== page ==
In addition to their religious function, the Mysteries provided the framework for education along interdisciplinary lines. The gnostokoi were polymaths, savants, and prolific writers. From around 600 B.C.E. to Hypatia’s time—a period of a thousand years—they produced the countless thousands of scrolls stored in the Royal Library of Alexandria and other libraries attached to Mystery centers around the Mediterranean basin. Hypatia is known to have written a treatise on arithmetic and commentaries on the Astronomical Canon of Ptolemy and the conic sections of Apollonius of Perga. None of her writings survive, but eight ancient sources describe her murder and her accomplishments; the latter, not always in an approving manner. Cyril, whom popular opinion implicated in her murder, became an important theologian known for formulating the doctrine of the Holy Trinity. He was later canonized by the Church, along with other early Christian ideologues, the so-called Church Fathers, men whose theological polemics and histories of the One True Faith celebrate its triumph over “heretics” such as she.
Hypatia’s accomplishments were not confined to theology and didactics. She was also involved in applied science related to geography and astronomy. Working with a Greek scientist Synesius, who was proud to be called her student, she invented a prototype of the astrolabe, a device later to prove essential in the navigation of the world oceans for the twinned purposes of conquest and conversion.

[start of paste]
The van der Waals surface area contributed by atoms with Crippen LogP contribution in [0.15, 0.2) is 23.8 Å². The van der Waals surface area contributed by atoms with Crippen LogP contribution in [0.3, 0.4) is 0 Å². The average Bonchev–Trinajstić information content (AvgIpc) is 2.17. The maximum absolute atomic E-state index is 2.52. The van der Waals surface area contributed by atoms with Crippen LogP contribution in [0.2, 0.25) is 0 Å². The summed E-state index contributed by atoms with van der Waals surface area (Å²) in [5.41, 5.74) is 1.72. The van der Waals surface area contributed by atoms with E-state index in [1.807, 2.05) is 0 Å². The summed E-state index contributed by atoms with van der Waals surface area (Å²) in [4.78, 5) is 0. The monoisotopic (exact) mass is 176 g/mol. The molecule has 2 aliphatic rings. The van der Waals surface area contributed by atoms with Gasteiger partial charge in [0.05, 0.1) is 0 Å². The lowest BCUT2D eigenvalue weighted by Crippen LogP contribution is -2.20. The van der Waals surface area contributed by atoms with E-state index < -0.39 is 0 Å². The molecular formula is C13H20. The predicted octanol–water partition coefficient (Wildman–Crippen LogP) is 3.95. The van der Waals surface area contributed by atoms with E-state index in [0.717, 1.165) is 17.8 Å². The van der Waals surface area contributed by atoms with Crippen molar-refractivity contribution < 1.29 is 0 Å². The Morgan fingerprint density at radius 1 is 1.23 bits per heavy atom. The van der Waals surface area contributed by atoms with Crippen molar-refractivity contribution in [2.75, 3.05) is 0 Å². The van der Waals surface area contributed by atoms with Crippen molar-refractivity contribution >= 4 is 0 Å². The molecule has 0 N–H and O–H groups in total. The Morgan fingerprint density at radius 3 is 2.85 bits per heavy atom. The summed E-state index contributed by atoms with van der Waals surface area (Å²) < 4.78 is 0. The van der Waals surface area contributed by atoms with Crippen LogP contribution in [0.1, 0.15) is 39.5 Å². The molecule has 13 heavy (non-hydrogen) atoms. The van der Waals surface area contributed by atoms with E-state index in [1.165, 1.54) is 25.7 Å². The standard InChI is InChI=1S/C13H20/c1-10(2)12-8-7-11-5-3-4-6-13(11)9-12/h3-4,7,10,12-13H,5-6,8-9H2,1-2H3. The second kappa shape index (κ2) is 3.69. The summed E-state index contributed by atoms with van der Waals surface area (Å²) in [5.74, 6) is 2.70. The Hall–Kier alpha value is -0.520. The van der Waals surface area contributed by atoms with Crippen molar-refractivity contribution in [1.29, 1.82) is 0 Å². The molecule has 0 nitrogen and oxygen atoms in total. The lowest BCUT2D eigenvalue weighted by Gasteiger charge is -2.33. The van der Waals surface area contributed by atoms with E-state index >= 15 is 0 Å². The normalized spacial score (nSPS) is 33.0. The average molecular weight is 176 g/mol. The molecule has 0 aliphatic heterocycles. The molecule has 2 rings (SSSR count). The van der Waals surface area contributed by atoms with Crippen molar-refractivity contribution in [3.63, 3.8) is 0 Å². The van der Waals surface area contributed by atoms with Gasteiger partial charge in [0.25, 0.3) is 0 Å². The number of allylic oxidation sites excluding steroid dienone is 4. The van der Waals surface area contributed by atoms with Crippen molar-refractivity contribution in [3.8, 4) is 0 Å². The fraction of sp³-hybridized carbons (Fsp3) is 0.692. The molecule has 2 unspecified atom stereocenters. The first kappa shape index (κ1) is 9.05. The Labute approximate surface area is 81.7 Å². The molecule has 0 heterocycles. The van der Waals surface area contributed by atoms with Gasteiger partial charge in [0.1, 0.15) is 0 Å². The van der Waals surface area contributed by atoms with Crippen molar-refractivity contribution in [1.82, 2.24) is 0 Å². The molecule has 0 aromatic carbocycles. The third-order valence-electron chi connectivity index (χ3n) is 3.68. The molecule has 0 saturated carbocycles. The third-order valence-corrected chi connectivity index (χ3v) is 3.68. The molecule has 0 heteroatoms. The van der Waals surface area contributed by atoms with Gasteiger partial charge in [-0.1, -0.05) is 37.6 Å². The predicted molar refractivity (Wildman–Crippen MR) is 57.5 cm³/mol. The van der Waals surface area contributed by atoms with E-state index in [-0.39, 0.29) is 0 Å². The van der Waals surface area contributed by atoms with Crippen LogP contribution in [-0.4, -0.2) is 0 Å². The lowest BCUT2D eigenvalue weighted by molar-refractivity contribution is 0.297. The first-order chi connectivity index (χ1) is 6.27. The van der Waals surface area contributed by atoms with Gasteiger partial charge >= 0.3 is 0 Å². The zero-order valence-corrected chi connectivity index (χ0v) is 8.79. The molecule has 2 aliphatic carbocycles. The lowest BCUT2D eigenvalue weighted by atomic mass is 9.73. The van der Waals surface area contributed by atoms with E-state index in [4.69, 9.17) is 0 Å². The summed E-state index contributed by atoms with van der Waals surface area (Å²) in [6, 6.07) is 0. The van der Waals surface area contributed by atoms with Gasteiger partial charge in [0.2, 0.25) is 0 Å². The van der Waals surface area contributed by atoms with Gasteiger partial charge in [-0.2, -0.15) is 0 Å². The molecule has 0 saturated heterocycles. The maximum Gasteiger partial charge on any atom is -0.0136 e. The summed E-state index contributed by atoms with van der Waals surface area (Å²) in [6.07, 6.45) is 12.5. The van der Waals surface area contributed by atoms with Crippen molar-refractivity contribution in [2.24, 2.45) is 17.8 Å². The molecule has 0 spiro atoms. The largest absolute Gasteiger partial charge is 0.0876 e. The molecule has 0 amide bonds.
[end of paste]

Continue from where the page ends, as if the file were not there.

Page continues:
Hypatia’s birthplace was founded by Alexander the Great on January 20, 331 B.C.E.
For the next 1000 years, until the coming of Islam, it would look to the Mediterranean and the wider world. Alexandria’s full title was “Alexandria by Egypt”— not “in Egypt.” It was founded as an entrepôt through which the wealth of Egypt would flow; and within two centuries it would become the “the crossroads of the entire world”: the El Dorado of the Hellenistic Age. . . . In the first century A.D. Alexandrian merchants sailed to South India on the monsoon winds, linking up with the trade to the Ganges, Vietnam, and China; part of the explosion of ideas and contact initiated by the Age of Alexander.4
In Hypatia’s lifetime, her native city was still the greatest cosmopolitan center of antiquity, the undisputable capital of the Western world, commercially, spiritually, and intellectually speaking, but it belonged to an empire teetering on the brink of collapse. She was born around ten years after the initial wave of barbarians, the Huns, poured into Europe, and six years after the Roman Empire was divided geographically between east and west. In her lifetime the Roman legions evacuated Britain, conquered by Julius Caesar four and a half centuries earlier, and the borders of the Empire shook continually from barbarian assaults. In 410, when Hypatia would have been forty, Alaric, chieftain of the Visigoths, captured and sacked Rome, inflicting a mortal blow on the Empire. At that very moment Augustine of Hippo was writing The City of God, a book destined to become a cornerstone of Catholic doctrine. As the Roman Empire shattered and burned, another imperial entity, the institution of the Catholic Church, was rising in its place. A fateful handover of power was in progress.